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Rabies Does Exist!

Posted by lhvs on October 2, 2013

Rabies does exist!

   We received an interesting call from a client about an aggressive fox that attacked her dogs. The morning of the call the worried owner was putting the bigger dogs in their outdoor kennels when a fox tried to attack them. The fox initially attempted to attack Bear and Harley (125 and 70 pound dogs) through their kennels. The fox then focused his attention on Miss Pixie, the smallest of the dogs weighing only 10 pounds, who was doing her morning routine outside.  She was attacked and drug through the yard by her back legs. Once the two of them became separated Miss Pixie ran to the house. Bear, Harley, Miss Pixie, and Zasha all came into the clinic the morning of the attack. Rabies vaccines were immediately given to all dogs exposed and an exam was performed to thoroughly check puncture wounds sustained from the fox. Thankfully they were all current on their rabies vaccinations. Every state has a rabies management protocol to follow for suspected animal and/or human exposure to the rabies virus. In this case the owners reside in New York state so the veterinarians followed the state's protocol. New York state declares if a vaccinated animal is exposed to a suspected rabid animal the animal must be given a rabies vaccination immediately, the director of health must be notified, and the suspect must be under strict confinement for 45 days. If your animal is not up to date on their rabies vaccine the outcome may be very different; in the worst case scenario death of the family pet and human exposure may occur.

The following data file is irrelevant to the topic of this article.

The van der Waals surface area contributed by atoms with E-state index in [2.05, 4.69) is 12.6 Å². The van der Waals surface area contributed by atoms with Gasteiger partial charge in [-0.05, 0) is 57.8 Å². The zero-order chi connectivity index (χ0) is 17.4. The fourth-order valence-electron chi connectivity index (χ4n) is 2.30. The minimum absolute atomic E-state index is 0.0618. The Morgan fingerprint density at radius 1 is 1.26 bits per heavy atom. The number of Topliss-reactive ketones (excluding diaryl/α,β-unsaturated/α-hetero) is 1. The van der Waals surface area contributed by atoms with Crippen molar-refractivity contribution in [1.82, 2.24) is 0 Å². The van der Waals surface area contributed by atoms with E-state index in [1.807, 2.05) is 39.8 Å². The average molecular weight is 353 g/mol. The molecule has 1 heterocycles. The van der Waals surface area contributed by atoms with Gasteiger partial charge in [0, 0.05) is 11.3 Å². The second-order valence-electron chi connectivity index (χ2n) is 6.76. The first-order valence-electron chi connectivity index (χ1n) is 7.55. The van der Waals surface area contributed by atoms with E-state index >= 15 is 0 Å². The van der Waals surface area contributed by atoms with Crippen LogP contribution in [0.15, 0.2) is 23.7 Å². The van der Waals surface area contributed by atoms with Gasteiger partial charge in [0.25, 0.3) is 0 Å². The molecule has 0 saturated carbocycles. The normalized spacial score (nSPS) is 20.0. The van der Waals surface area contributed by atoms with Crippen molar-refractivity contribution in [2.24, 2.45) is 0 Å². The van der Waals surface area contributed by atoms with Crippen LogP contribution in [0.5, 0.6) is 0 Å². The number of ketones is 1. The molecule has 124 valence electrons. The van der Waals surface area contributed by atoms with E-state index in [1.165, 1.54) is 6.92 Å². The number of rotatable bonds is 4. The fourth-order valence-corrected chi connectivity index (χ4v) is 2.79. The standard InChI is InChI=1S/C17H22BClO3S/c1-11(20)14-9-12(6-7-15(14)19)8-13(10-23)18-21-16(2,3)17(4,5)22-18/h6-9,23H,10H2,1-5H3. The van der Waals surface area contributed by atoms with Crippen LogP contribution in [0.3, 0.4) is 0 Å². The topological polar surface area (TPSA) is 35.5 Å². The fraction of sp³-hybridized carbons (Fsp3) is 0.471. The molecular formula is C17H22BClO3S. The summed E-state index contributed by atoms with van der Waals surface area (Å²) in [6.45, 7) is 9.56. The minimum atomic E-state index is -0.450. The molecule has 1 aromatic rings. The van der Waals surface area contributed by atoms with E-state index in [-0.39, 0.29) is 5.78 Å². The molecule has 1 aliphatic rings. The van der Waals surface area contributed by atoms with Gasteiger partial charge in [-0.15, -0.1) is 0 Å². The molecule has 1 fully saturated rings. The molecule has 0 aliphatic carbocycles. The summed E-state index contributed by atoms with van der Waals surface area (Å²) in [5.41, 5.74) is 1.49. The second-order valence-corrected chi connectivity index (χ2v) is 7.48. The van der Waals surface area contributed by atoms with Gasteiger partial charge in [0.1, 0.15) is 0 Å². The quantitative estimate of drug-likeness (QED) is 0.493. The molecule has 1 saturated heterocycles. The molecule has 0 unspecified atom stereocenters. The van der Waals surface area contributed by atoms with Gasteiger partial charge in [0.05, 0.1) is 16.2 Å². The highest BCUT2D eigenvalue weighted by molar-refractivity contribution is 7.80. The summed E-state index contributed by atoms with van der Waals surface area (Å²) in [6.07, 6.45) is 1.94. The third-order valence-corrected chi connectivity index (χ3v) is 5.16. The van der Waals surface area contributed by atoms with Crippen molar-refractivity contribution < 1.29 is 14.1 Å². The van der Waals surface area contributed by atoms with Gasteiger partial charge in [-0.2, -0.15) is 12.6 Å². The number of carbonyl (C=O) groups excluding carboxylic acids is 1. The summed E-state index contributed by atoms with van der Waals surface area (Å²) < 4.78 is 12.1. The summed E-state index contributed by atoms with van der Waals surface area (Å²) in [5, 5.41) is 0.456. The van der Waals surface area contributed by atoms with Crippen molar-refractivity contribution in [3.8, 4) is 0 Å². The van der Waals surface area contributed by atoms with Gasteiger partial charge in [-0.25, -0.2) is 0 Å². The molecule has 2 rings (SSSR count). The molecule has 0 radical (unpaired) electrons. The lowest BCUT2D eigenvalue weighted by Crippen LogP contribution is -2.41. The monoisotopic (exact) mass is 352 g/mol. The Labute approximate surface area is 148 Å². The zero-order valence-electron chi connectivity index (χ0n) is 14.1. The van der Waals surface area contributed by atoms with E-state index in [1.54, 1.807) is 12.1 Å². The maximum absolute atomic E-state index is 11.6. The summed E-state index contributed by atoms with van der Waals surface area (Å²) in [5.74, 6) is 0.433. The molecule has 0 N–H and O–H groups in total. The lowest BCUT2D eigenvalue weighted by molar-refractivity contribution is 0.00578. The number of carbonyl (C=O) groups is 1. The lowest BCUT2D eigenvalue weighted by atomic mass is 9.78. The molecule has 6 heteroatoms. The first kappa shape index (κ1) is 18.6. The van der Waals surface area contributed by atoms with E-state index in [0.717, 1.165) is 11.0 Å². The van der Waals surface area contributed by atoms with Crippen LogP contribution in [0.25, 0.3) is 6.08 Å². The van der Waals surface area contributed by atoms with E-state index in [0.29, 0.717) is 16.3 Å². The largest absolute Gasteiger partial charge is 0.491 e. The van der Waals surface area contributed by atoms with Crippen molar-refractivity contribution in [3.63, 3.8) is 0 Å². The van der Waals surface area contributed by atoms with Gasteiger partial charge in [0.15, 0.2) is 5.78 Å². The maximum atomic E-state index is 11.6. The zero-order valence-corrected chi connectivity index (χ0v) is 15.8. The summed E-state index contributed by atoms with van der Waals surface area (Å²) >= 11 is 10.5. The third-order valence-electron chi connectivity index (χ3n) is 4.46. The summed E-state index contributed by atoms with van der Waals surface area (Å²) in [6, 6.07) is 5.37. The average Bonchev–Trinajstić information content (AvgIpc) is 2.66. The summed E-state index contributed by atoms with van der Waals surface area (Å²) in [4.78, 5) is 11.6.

The dogs were confined at home and monitored for behavioral changes. The fox was put down and tested for rabies by the New York state equivalent of Game Commission.

The fox tested positive for rabies.

   Rabies vaccination is required by law for a reason. An owner can be fined a large amount for every day their pet is overdue for their rabies vaccine. If your pet is not properly vaccinated against rabies it puts you and everyone around you at risk. If you ever suspect a rabid animal in your area call the appropriate Game Commission or DEC. Always wear gloves, use proper protection, and seek medical attention if you are ever in a situation involving rabies. For more information please visit any of the following websites: http://www.health.ny.gov/diseases/communicable/rabies/fact_sheet.htm